OBJECTIVE: The frequency of inflammatory episodes in the early stages of multiple sclerosis (MS) has been correlated with late neurodegeneration, but the mechanism by which inflammation gives rise to delayed neuronal damage is unknown. Increased activity of the neurotransmitter glutamate is thought to play a role in the inflammation-driven neurodegenerative process of MS, and therefore we tested whether inflammatory cytokines released during acute MS attacks have the property of enhancing glutamate-mediated transmission and excitotoxicity in central neurons.
METHODS:We compared the effect of cerebrospinal fluid (CSF) from active and quiescent MS patients on glutamate-mediated excitatory postsynaptic currents (EPSCs) and excitotoxic damage in rodent brain slices. We also measured CSF concentrations of tumor necrosis factor-α, of interleukin-1β (IL-1β), and of IL-1 receptor antagonist (IL-1ra, an IL-1 blocker), and correlated cytokine levels with cortical excitability assessed in MS patients by means of paired-pulse transcranial magnetic stimulation (TMS).
RESULTS: CSF from MS patients with enhanced brain lesions at magnetic resonance imaging was able to increase spontaneous EPSC frequency and glutamate-mediated neuronal swelling in cell culture through a mechanism dependent on enhanced IL-1β signaling and increased glutamate α-amino-3-hydroxy-5-methylisoxazole-4-propionic acid (AMPA) receptor stimulation. Furthermore, IL-1β/IL-1ra ratio was significantly higher in the CSF of active MS subjects, and correlated with intracortical facilitation, a measure of glutamate transmission. Finally, we identified transient receptor potential vanilloid 1 channels as essential intermediates for the synaptic action of IL-1β on central glutamatergic synapses.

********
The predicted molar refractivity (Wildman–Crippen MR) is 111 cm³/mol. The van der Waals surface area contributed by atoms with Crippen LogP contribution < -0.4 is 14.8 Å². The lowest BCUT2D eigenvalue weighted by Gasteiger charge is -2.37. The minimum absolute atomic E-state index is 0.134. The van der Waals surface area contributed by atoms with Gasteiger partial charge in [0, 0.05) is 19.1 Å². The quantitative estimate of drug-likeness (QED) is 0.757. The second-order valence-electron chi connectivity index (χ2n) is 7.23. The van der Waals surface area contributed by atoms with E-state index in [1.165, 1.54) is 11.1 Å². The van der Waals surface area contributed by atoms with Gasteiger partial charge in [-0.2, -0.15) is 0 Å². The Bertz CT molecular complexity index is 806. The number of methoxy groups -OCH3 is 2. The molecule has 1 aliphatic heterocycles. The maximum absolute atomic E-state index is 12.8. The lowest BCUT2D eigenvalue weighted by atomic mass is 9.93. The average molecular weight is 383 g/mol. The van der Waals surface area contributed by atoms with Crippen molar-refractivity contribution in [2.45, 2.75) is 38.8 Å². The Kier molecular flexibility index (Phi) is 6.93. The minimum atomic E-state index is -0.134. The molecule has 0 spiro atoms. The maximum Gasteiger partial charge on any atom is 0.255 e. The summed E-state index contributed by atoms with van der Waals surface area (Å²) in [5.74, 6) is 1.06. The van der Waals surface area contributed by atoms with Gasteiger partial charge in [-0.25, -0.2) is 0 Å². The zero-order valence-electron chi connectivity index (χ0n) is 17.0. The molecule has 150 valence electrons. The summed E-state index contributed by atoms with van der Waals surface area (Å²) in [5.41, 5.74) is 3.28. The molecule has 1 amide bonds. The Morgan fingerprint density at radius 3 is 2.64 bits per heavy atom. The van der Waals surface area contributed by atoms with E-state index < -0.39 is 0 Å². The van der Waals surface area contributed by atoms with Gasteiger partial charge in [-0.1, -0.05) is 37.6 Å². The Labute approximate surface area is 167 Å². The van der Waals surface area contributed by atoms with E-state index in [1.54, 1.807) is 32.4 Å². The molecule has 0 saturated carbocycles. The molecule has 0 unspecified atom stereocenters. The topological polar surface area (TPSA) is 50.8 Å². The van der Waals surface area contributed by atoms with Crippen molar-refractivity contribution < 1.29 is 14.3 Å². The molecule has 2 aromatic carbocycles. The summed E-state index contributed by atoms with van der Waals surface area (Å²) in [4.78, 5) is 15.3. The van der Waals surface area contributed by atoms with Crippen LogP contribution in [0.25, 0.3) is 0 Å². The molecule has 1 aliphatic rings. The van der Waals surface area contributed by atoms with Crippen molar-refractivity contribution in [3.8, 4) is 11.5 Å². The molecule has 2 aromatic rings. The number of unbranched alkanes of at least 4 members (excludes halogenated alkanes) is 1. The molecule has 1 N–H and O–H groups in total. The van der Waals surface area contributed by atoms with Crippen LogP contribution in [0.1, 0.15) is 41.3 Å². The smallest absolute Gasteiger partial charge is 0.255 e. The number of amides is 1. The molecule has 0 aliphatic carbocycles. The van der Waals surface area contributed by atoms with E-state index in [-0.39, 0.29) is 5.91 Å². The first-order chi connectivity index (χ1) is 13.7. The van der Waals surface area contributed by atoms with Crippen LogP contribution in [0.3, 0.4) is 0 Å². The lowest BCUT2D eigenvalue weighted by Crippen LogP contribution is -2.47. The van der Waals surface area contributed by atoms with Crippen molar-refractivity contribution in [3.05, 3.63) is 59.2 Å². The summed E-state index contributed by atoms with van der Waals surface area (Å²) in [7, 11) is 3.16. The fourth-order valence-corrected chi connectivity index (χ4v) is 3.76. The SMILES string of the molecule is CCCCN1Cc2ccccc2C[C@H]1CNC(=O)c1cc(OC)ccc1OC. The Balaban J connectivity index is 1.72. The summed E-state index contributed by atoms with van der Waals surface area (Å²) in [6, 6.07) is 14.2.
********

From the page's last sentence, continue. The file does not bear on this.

INTERPRETATION: Our results provide compelling evidence of the synaptic mechanism linking inflammation and excitotoxic neurodegeneration in MS.
Glutamate is the major neurotransmitter (chemical that triggers nerve impulses) that stimulates nerves. However if a nerve gets too much stimulation it can trigger the cells to commit suicide which is known as excitotoxicity. Using mouse brain tissue the electrical activity of nerves was measured before and after cerebrospinal fluid was used to bathe the brain tissue. This was taken when MS was active and when it was non-active. It was found that when disease was active there were chemicals released that could cause nerve damage. Using this approach one of the damaging molecules was identified and away that it can stimulation of glutamate through AMPA glutamate receptors. Glutamate receptor anagonists could be a potential treatment that could be suggested from this work, but have the potential to cause side-effects or Vannilod receptor antagonists could be an alternative new avenue for treatment.